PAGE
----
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Posted by Sandy GuptaGeneral Manager, Open Solutions Group
This past week I had the pleasure of participating in the International Supercomputing (ISC) 2011 event in Hamburg, Germany. This event has always been a great venue for hearing the latest trends in high performance computing (HPC) and the overall IT industry. This year was no exception with the award to the "K computer" as the fastest computer in the world and some great keynotes and breakout sessions.
On Monday, IDC Analysts Earl Joseph and Steve Conway presented their insights relative to HPC barriers for adoption in the enterprise, citing management solutions and ease of use as the two top requirements. This caught my attention, since my own presentation at the mid-market workshop discussed some of the interoperable solutions my team – the Open Solutions Group at Microsoft – has developed with Linux and other open source based vendors or communities. One example I like to share is the work we have done with BridgeWays to allow System Center Operations Manager to monitor a number of open source and other non-Microsoft software in a single pane of glass. I talked about our partnerships with Adaptive Computing and SUSE (formerly Novell), which allow customers to run a hybrid Windows + Linux cluster and also shared some related case studies.
For me, the highlight of the conference was the Interoperability and Openness Whitepaper authored by Professor Ulrich Trottenberg, Director of of Fraunhofer institute of Algorithms and Scientific Computing (SCAI) and HOST SCHWICHTENBERG, which is responsible for the IT at SCAI. This whitepaper both defines openness and discusses how vendors should work with each other to solve some of the complexity within today’s heterogeneous IT environments. The paper showcases the work done by Microsoft and SUSE in providing solutions for the extremely complex heterogeneous infrastructure the Fraunhofer SCAI institute has for modeling simulations in HPC environments. It details the proof of concept Fraunhofer institute set up initially, and describes how the resulting joint Microsoft and SUSE solution has helped to address some of the Institute’s primary interoperability challenges.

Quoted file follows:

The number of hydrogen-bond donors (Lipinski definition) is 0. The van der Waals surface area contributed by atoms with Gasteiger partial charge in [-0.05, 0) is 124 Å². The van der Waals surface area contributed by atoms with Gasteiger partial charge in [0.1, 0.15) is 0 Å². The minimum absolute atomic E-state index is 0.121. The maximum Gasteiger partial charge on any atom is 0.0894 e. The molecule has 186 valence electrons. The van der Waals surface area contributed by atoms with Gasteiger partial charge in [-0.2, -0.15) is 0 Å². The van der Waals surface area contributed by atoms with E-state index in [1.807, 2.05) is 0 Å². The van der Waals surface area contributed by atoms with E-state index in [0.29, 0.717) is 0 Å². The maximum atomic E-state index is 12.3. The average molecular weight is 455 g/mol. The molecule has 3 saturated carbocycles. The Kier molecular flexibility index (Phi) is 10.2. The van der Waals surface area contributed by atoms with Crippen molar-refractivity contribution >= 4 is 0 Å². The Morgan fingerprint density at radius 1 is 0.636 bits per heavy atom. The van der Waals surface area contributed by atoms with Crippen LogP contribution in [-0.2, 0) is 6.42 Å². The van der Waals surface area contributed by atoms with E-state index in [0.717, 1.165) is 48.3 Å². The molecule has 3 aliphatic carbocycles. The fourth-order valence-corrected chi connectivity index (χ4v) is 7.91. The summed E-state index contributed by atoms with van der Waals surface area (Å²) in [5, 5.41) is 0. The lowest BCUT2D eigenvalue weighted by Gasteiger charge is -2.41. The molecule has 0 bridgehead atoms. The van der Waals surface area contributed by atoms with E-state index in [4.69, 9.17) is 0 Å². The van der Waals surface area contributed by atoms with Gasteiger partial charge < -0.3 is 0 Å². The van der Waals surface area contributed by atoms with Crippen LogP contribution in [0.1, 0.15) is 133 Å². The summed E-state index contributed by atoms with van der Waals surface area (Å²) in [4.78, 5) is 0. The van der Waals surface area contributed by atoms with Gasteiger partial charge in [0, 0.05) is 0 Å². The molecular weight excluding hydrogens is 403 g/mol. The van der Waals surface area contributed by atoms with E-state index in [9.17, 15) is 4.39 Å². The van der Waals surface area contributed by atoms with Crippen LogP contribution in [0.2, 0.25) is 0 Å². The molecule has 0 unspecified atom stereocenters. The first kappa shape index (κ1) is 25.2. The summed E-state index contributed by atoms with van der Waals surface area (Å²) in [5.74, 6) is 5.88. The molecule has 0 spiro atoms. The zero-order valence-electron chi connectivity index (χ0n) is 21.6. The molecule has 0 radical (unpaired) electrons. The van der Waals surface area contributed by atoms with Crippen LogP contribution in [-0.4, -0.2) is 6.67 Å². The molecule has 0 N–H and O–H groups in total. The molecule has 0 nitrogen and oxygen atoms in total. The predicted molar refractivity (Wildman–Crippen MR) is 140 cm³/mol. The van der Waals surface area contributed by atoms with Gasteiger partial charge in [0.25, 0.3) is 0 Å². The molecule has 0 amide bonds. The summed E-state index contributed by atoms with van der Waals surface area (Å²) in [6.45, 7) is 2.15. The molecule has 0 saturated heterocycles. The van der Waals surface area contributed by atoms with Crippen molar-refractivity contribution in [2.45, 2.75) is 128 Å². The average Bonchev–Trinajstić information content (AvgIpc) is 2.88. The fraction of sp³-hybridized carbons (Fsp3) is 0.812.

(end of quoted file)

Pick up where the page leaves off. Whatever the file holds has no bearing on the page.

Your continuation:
The paper asserts that software companies have to be willing to work with each other across technical, legal and ideological ways and live this openness by supporting standards, implementing “interoperability”, sharing information, contributing to communities and listening to customers. It is great to see the work done by my team here within the Open Solutions Group at Microsoft through our collaboration efforts with SUSE cited as an example of these openness concepts.
In closing, as some of us who were on the ground in Hamburg believe, ISC is a great forum for cutting-edge information that can readily be applied to the enterprise arena.